Apprenticeship levy funding pot predictions cut by £100m a year

Apprenticeship levy funding pot  predictions cut by £100m a year

The amount of money the apprenticeship levy is expected to raise has already fallen by £100m for each year up to 2020/21, FE Week can reveal.

The Office for Budget Responsibility (OBR) predicted in November that the levy would raise £2.8bn in 2017/18, £2.9bn in 2018/19 and £3bn in 2019/20.

The latest OBR figures (pictured), published last month, showed that the figures for each year had been revised down by £100m.

Levy funding is raised from a tax on PAYE and the reduction directly relates to the OBR’s revised figures on earnings g rowth. A Treasury spokesperson confirmed that the OBR’s latest projections reflected the OBR’s revised earnings and employment forecasts.

The £3bn levy pot in 2019/20 was to be split with £2.5bn going to apprenticeships in England, while the remaining £500m would go to the devolved nations.

Despite the subsequent projected £100m reduction, the Treasury said the £2.5bn apprenticeship pot for England would remain unchanged.

On the question of whether this meant the Scotland, Wales and Northern Ireland pot would be reduced to £400m, the Treasury spokesperson said they would be given “their fair share of the levy” and that discussions were still ongoing.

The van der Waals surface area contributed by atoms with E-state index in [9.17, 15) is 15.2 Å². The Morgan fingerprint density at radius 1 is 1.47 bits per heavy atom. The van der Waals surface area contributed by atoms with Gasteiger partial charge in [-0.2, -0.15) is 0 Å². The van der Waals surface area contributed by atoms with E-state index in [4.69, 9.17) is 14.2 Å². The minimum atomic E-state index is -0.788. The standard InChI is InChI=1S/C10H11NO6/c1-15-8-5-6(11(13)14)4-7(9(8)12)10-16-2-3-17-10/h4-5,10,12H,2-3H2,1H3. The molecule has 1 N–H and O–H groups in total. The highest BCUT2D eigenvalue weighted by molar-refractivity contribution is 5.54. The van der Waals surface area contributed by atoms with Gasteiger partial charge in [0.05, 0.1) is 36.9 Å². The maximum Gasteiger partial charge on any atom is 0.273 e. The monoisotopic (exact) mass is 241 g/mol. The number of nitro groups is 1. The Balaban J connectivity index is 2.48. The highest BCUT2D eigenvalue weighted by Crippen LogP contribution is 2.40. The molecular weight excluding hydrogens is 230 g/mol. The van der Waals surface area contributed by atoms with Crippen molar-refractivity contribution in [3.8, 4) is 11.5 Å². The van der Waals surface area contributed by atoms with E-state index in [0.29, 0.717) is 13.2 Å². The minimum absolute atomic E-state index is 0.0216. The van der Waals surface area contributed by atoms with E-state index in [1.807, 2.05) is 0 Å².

The apprenticeship levy, first announced by the government in July, is due to be introduced in April 2017 and set at 0.5 per cent of an employer’s paybill. Only businesses with a paybill of more than £3m – about 2 per cent of employers – will actually pay the levy.

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The money raised by the apprenticeship levy will be ring-fenced, so it can only be spent on training apprentices. All levy-paying companies will receive a 10 per cent top up on their monthly levy contributions, the government announced in the budget last month.

Companies will access their levy money via a digital account, through which they will be able to choose their apprenticeships and training providers, and pay for training and assessment.

Nadhim Zahawi, co-chair of the Apprenticeship Delivery Board, said at FE Week’s Annual Apprenticeship Conference in March that only levy-paying companies would have access to the Digital Apprenticeship System when it launches in April 2017.

Sue Husband, director of apprenticeships and delivery service at the Skills Funding Agency, also confirmed at the conference that non-levy paying companies would still have access to government funding for apprenticeships.